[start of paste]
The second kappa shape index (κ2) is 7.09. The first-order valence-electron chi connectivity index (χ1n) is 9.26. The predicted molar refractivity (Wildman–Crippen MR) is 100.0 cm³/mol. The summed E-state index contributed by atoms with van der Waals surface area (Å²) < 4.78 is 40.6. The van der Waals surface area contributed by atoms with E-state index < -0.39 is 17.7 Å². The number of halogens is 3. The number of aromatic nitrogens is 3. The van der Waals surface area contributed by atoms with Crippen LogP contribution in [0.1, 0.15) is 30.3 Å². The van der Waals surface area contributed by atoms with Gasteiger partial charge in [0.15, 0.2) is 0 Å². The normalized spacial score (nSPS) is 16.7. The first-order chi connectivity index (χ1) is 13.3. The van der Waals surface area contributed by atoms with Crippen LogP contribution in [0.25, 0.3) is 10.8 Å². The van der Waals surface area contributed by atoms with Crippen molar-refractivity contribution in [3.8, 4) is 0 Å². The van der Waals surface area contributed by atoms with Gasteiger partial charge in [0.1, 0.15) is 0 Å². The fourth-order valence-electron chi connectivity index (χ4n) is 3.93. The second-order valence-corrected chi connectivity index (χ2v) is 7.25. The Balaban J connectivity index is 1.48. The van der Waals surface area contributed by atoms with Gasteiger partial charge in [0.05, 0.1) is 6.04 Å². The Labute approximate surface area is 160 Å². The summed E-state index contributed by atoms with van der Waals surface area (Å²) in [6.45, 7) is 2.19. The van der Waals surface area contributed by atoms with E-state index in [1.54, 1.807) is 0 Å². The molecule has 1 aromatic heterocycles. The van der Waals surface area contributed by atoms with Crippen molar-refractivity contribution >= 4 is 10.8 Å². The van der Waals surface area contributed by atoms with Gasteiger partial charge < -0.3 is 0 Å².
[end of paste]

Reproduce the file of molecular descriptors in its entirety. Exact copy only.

The second kappa shape index (κ2) is 7.09. The first-order valence-electron chi connectivity index (χ1n) is 9.26. The predicted molar refractivity (Wildman–Crippen MR) is 100.0 cm³/mol. The summed E-state index contributed by atoms with van der Waals surface area (Å²) < 4.78 is 40.6. The van der Waals surface area contributed by atoms with E-state index < -0.39 is 17.7 Å². The number of halogens is 3. The number of aromatic nitrogens is 3. The van der Waals surface area contributed by atoms with Crippen LogP contribution in [0.1, 0.15) is 30.3 Å². The van der Waals surface area contributed by atoms with Gasteiger partial charge in [0.15, 0.2) is 0 Å². The normalized spacial score (nSPS) is 16.7. The first-order chi connectivity index (χ1) is 13.3. The van der Waals surface area contributed by atoms with Crippen LogP contribution in [0.25, 0.3) is 10.8 Å². The van der Waals surface area contributed by atoms with Crippen molar-refractivity contribution in [3.8, 4) is 0 Å². The van der Waals surface area contributed by atoms with Gasteiger partial charge in [0.1, 0.15) is 0 Å². The fourth-order valence-electron chi connectivity index (χ4n) is 3.93. The second-order valence-corrected chi connectivity index (χ2v) is 7.25. The Balaban J connectivity index is 1.48. The van der Waals surface area contributed by atoms with Gasteiger partial charge in [0.05, 0.1) is 6.04 Å². The Labute approximate surface area is 160 Å². The summed E-state index contributed by atoms with van der Waals surface area (Å²) in [6.45, 7) is 2.19. The van der Waals surface area contributed by atoms with E-state index in [1.54, 1.807) is 0 Å². The molecule has 1 aromatic heterocycles. The van der Waals surface area contributed by atoms with Crippen molar-refractivity contribution >= 4 is 10.8 Å². The van der Waals surface area contributed by atoms with Gasteiger partial charge < -0.3 is 0 Å².